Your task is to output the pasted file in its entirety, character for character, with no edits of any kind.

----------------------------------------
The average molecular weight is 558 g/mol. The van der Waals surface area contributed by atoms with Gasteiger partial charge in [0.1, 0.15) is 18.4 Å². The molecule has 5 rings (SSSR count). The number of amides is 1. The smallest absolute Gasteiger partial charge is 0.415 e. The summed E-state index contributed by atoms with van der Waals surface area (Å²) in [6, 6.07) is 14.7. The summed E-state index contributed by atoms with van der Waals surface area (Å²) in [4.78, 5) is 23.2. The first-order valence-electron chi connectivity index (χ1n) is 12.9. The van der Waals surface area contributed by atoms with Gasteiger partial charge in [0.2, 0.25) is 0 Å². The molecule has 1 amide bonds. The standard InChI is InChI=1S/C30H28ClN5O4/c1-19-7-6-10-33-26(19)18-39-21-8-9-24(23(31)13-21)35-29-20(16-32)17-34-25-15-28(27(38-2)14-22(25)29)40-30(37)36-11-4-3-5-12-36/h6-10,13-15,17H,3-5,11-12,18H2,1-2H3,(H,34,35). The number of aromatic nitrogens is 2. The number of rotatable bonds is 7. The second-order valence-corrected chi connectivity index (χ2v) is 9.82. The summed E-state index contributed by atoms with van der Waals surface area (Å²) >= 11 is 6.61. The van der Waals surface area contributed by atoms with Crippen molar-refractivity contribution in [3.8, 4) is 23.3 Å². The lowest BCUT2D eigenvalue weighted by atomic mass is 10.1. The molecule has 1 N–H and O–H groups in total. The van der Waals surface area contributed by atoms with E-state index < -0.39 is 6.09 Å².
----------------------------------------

The average molecular weight is 558 g/mol. The van der Waals surface area contributed by atoms with Gasteiger partial charge in [0.1, 0.15) is 18.4 Å². The molecule has 5 rings (SSSR count). The number of amides is 1. The smallest absolute Gasteiger partial charge is 0.415 e. The summed E-state index contributed by atoms with van der Waals surface area (Å²) in [6, 6.07) is 14.7. The summed E-state index contributed by atoms with van der Waals surface area (Å²) in [4.78, 5) is 23.2. The first-order valence-electron chi connectivity index (χ1n) is 12.9. The van der Waals surface area contributed by atoms with Gasteiger partial charge in [0.2, 0.25) is 0 Å². The molecule has 1 amide bonds. The standard InChI is InChI=1S/C30H28ClN5O4/c1-19-7-6-10-33-26(19)18-39-21-8-9-24(23(31)13-21)35-29-20(16-32)17-34-25-15-28(27(38-2)14-22(25)29)40-30(37)36-11-4-3-5-12-36/h6-10,13-15,17H,3-5,11-12,18H2,1-2H3,(H,34,35). The number of aromatic nitrogens is 2. The number of rotatable bonds is 7. The second-order valence-corrected chi connectivity index (χ2v) is 9.82. The summed E-state index contributed by atoms with van der Waals surface area (Å²) >= 11 is 6.61. The van der Waals surface area contributed by atoms with Crippen molar-refractivity contribution in [3.8, 4) is 23.3 Å². The lowest BCUT2D eigenvalue weighted by atomic mass is 10.1. The molecule has 1 N–H and O–H groups in total. The van der Waals surface area contributed by atoms with E-state index < -0.39 is 6.09 Å².